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Lost Art of D&D No. 3: Cynthia Sims Millan

  I've always found this to be an especially evocative piece.  I've only ever known it from the article on the Anti-Paladin NPC from  The Dragon  #39 (1980), but I've discovered that it was actually originally drawn three years earlier for a plate depicting the Lord of the Nazgul in a 1977  Lord of the Rings  portfolio. The artist, Cynthia Sims Millan , was not credited in that issue's editorial box, and her signature was obviously deliberately excised from the artwork itself (see above plate and below page from The Dragon ). At the very least this was extremely poor form on TSR's part, but I can't help but wonder if they even legally owned the rights to reprint the piece. Besides this portfolio and a listing in the artist database on Board Game Geek, I could find precious little on Millan . The only games she seems associated with are a handful published by Heritage USA around 1980, and on all but one of those she seems paired with artist/graphic designer David
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Ravenfeast: Back to the Boats!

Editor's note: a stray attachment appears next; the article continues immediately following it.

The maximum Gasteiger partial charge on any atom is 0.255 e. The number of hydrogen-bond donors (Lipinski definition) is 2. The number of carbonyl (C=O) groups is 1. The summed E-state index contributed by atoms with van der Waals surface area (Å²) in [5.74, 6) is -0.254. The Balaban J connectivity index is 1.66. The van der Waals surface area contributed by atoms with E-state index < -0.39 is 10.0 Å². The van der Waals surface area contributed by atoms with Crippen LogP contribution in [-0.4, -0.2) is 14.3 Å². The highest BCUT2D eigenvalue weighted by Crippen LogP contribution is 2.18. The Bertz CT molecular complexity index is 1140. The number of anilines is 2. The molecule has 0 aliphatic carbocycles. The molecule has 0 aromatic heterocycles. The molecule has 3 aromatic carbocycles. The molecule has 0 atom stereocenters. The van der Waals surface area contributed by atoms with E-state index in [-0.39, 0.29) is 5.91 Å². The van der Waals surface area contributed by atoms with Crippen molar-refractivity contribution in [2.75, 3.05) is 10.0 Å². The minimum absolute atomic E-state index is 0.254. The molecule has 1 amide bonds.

Although we recently hosted a game of Ravenfeast to bid farewell to our friend Zeb Cook , a mere week later we were staging another Viking and Saxon battle to welcome a newcomer to Scrum Hall, Joey McGuire. Like Zeb, Joey is also a veteran GM at Scrum Con where he has run the game he created, This Is Not a Test . His convention games rank near or at the top in terms of the level of crafting on display, and his players at Scrum Con have always let us organizers know what a grand time they had playing at his table.   And also like Zeb, we bumped into Joey at last November's Historicon , and realized that we had never gotten a game in together despite living in fairly close vicinity to each other. When he overheard Steve Braun and I mention we were going to get a game of Ravenfeast on the table soon, Joey expressed interest in joining in the fun.  I had a strong intuition that Joey would fit right in with the Scrum Club gang, and I was glad my instincts proved reliable. Joey is eas